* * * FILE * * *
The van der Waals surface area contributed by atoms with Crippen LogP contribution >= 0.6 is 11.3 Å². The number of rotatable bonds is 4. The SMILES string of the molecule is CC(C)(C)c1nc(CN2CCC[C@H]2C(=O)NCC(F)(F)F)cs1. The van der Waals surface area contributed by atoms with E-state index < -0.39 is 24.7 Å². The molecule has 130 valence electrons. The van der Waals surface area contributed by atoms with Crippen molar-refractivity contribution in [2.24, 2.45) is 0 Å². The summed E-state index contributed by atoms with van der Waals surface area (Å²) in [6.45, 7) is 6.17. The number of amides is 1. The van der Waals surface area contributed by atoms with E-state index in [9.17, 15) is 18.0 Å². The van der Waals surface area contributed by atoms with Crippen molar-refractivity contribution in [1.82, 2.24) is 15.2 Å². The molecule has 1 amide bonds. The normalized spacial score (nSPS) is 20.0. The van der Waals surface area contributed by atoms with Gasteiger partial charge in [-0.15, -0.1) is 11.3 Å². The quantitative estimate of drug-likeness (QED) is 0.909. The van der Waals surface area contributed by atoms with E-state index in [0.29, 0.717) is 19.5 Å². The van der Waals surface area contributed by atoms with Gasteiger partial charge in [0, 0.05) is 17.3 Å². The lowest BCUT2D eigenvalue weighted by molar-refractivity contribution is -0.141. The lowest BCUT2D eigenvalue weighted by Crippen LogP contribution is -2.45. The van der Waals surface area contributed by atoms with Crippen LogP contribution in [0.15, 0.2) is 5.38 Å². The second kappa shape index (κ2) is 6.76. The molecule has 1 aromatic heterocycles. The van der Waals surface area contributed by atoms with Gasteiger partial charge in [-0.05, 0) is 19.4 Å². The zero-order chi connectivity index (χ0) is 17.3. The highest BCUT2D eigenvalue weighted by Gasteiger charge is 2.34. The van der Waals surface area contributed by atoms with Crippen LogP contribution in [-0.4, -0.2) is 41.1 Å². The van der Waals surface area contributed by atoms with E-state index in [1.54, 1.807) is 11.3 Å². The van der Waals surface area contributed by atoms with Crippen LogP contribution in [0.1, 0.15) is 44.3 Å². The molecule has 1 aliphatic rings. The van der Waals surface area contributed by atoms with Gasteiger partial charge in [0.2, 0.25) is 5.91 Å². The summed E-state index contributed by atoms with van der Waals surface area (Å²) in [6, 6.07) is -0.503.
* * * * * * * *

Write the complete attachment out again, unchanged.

The van der Waals surface area contributed by atoms with Crippen LogP contribution >= 0.6 is 11.3 Å². The number of rotatable bonds is 4. The SMILES string of the molecule is CC(C)(C)c1nc(CN2CCC[C@H]2C(=O)NCC(F)(F)F)cs1. The van der Waals surface area contributed by atoms with E-state index < -0.39 is 24.7 Å². The molecule has 130 valence electrons. The van der Waals surface area contributed by atoms with Crippen molar-refractivity contribution in [2.24, 2.45) is 0 Å². The summed E-state index contributed by atoms with van der Waals surface area (Å²) in [6.45, 7) is 6.17. The number of amides is 1. The van der Waals surface area contributed by atoms with E-state index in [9.17, 15) is 18.0 Å². The van der Waals surface area contributed by atoms with Crippen molar-refractivity contribution in [1.82, 2.24) is 15.2 Å². The molecule has 1 amide bonds. The normalized spacial score (nSPS) is 20.0. The van der Waals surface area contributed by atoms with Gasteiger partial charge in [-0.15, -0.1) is 11.3 Å². The quantitative estimate of drug-likeness (QED) is 0.909. The van der Waals surface area contributed by atoms with E-state index in [0.29, 0.717) is 19.5 Å². The van der Waals surface area contributed by atoms with Gasteiger partial charge in [0, 0.05) is 17.3 Å². The lowest BCUT2D eigenvalue weighted by molar-refractivity contribution is -0.141. The lowest BCUT2D eigenvalue weighted by Crippen LogP contribution is -2.45. The van der Waals surface area contributed by atoms with Crippen LogP contribution in [0.15, 0.2) is 5.38 Å². The second kappa shape index (κ2) is 6.76. The molecule has 1 aromatic heterocycles. The van der Waals surface area contributed by atoms with Gasteiger partial charge in [-0.05, 0) is 19.4 Å². The zero-order chi connectivity index (χ0) is 17.3. The highest BCUT2D eigenvalue weighted by Gasteiger charge is 2.34. The van der Waals surface area contributed by atoms with Crippen LogP contribution in [-0.4, -0.2) is 41.1 Å². The van der Waals surface area contributed by atoms with E-state index in [1.54, 1.807) is 11.3 Å². The van der Waals surface area contributed by atoms with Crippen LogP contribution in [0.1, 0.15) is 44.3 Å². The molecule has 1 aliphatic rings. The van der Waals surface area contributed by atoms with Gasteiger partial charge in [0.2, 0.25) is 5.91 Å². The summed E-state index contributed by atoms with van der Waals surface area (Å²) in [6, 6.07) is -0.503.